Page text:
Popular amongst researchers is the importance vs. performance scatterplot. This is where you have a series of items that you place in a grid, where one of the axes is performance and the other is importance.

A bit like the scatterplot below:

Scatterplot

The purpose of this post is to show you how you can easily construct this type of plot in Q. The good news is that you don’t need to use Microsoft Excel Charts to do this (because that can be a bit fiddly to set it up in Excel or PowerPoint). You can make the visualization in Q with lots of options, auto-updating, and an easy export to other tools (like PowerPoint or Displayr).

This post doesn’t touch on what should or shouldn’t be the content of your scatterplot. What defines items, performance and importance is really up for grabs – it is whatever you define it to be. Commonly, researchers have:

  • items as brands, attributes, or statements
  • performance as satisfaction with the item (mean or proportion) or associations of particular brand with the items mentions
  • importance as either explicitly stated/rated importance of each item (in context) or perhaps a derived importance measure (such as using scores from a driver analysis or other model)

The basic process in Q

There are three key steps:

  1. Make two tables - one of your performance scores, the other your importance scores
  2. Merge the two tables into one
  3. Hook the final table up to a scatterplot visualization

In this worked example, we’ll use data from a survey on technology brands (available in a QPack at the end of this post). The data includes association of various technology brands (Apple, Microsoft, etc) with personality attributes, as well a likelihood to recommend scores. By regressing the items (using a Shapley Driver Analysis) on the likelihood to recommend, we can derive importance scores for each of the items. (We explore Driver Analysis extensively on this blog and in our eBooks and webinars).

Step 1: Make your source tables

The first table is a summary table of associations of brands with personality attributes. Because this is stacked data, I’ve filtered the table by brand=Apple to produce Apple-specific ‘performance’ ratings:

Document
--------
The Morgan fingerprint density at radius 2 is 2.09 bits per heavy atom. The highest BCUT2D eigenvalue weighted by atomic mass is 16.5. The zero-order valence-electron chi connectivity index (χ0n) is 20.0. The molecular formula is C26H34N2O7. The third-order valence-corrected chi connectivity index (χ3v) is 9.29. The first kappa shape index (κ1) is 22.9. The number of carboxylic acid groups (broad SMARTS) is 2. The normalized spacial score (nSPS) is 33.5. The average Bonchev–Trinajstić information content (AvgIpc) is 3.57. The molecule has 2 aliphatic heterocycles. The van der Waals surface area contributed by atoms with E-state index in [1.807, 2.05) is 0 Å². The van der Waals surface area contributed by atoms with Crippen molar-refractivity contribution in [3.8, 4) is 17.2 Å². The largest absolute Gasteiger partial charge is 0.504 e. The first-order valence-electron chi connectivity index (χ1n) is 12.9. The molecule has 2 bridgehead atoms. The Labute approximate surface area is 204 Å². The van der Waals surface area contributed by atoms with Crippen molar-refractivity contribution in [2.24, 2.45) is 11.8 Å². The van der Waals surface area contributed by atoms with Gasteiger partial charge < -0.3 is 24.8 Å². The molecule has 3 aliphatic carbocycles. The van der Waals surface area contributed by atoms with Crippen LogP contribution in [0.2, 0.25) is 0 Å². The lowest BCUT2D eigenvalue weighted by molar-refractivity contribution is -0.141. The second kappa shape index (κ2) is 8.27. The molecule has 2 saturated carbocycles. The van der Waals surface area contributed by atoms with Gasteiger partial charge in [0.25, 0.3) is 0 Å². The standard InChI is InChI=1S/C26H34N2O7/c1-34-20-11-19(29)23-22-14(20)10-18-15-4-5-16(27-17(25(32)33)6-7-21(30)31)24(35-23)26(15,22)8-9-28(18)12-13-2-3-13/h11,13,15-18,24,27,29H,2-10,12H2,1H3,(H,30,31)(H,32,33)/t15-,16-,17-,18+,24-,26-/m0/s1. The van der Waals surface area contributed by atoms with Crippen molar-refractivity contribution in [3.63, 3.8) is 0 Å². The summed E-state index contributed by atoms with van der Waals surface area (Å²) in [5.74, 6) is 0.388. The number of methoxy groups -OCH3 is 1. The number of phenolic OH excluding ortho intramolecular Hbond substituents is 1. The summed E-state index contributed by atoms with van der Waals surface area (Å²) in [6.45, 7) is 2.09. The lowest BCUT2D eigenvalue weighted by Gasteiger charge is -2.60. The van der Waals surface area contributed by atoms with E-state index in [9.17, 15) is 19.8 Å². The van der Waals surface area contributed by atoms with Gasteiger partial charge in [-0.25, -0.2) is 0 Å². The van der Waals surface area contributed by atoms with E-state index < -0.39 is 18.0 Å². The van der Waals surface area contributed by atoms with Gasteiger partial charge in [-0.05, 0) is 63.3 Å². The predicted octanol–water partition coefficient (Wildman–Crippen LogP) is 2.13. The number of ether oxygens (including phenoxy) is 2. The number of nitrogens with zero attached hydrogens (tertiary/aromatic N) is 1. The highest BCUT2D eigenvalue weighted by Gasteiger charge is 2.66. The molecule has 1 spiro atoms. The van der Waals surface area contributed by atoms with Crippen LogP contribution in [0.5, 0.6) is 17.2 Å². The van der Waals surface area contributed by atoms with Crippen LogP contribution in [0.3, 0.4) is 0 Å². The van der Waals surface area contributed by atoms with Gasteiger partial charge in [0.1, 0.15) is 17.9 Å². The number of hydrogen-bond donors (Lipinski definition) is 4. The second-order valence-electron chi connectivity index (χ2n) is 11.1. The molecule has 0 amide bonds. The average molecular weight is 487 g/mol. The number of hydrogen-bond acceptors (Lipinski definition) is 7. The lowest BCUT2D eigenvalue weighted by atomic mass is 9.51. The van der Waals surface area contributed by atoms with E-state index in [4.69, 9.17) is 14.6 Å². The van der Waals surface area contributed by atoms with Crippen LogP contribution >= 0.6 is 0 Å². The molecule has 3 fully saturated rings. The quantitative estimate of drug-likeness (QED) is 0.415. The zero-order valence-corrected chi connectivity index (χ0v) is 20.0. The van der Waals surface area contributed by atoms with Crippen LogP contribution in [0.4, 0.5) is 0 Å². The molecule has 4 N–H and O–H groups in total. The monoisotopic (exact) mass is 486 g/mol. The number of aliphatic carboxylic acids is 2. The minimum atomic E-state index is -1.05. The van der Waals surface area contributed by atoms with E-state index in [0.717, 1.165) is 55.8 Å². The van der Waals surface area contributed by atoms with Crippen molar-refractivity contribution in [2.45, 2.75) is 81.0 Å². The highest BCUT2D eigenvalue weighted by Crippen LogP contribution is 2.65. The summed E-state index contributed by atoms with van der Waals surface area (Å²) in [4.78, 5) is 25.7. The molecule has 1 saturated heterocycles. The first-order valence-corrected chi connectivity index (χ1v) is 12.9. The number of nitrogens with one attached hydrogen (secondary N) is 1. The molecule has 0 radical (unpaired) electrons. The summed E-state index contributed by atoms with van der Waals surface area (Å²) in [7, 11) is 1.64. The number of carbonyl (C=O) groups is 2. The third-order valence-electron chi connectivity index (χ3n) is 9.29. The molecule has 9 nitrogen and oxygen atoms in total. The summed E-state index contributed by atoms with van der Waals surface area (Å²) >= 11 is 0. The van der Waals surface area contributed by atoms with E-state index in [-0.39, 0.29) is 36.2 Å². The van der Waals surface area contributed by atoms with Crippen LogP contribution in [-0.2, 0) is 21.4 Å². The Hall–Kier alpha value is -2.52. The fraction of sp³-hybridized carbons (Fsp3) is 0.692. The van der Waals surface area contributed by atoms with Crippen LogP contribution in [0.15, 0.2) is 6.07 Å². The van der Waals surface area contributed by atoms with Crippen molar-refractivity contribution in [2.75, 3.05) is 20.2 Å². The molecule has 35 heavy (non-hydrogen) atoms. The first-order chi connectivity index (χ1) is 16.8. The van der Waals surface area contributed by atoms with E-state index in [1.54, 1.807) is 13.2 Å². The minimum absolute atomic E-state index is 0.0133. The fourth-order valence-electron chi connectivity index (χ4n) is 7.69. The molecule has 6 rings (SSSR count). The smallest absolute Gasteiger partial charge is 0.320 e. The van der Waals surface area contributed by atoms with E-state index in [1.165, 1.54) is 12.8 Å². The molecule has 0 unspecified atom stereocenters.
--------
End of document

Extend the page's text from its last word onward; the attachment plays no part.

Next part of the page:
Performance summary Apple

The second is a summary of a Driver Analysis (Shapley). I've removed the statistics for the table so it just has the Shapley Importance scores. We have the option to have results for all the brands (general model) or to filter by Apple. In this case, I’ve decided to filter by Apple as well so that the importance scores are Apple-specific.

Shapley importance summary table Apple

In the next step, we’re literally going to “glue” the scores side-by-side.

Step 2: Merge the tables

  • From the menu ribbon, select Create > Tables > Merge Two Tables
  • Over on the right-hand side (the Object Inspector) specify the two tables above to be your input tables.
  • Specify that the join direction is side-by-side
  • Push Automatic (next to Calculate) – so that this table always stays up to date automatically if any changes are made to your source tables (an R output always needs to be calculated or recalculated)

Merged table (R)

The table above is literally matching the items, meaning that it includes both the R-Squared row and the NET row from the original table. As we don’t actually want this for the purpose of the impending scatterplot, you can remove it by changing "Keep all" to Non-matching rows/columns: Matching Only.

Step 3: Create the visualization

From the menu ribbon again, select Create > Charts > Visualization > Scatterplot

Now in the Object Inspector for this output, specify the DATA SOURCE to be an Output. That Output is the merged table we just made (by default called ‘merged’ here). Again push Automatic to keep it up-to-date automatically.

Hooking up the merged table

Then, to get it looking just like I have in the above image, you can customize the design options under the Chart tab of the Object Inspector. For example, I set APPEARANCE > Show Label: On Chart – so that the labels appear on the chart. There are lots of options to customize here with respect to design.

And that’s it! Now you can export to PowerPoint if you wish. The beauty of doing it this way is that the scatterplot now stays automatically up-to-date! (And no clumsy fiddling in PowerPoint).

Further customizations and enhancements

With the scatterplot, you can do a lot more than just the labels above. There is the potential to change the size of bubbles, add brand logos, and even overlay multiple tables on the one grid.

As an example, to do multiple performance/importance on the one grid, it’s as simple as hooking up multiple merged tables to the scatterplot. In the example below, I duplicated the Apple source tables, merged them, and changed their filter to Microsoft. Then I fed the second merged table into the scatterplot visualization. I also renamed the merged tables appropriately in the Report (a good piece of housekeeping!).

Multiple performance-importance

I also changed the color palette in the Charts sub-panel of the Object Inspector. Q is also giving you a note (in orange at the top) that you could have the scatterplot relabeled as Apple: Fun, Microsoft: Fun, etc, by editing the code that lurks underneath the Properties sub-panel. Although we can customize the visualization using the Object Inspector, there is great potential for further customization by editing the code.

Try it yourself

The working of the above example is captured in this QPack. We encourage you to download it to see the working and try for yourself!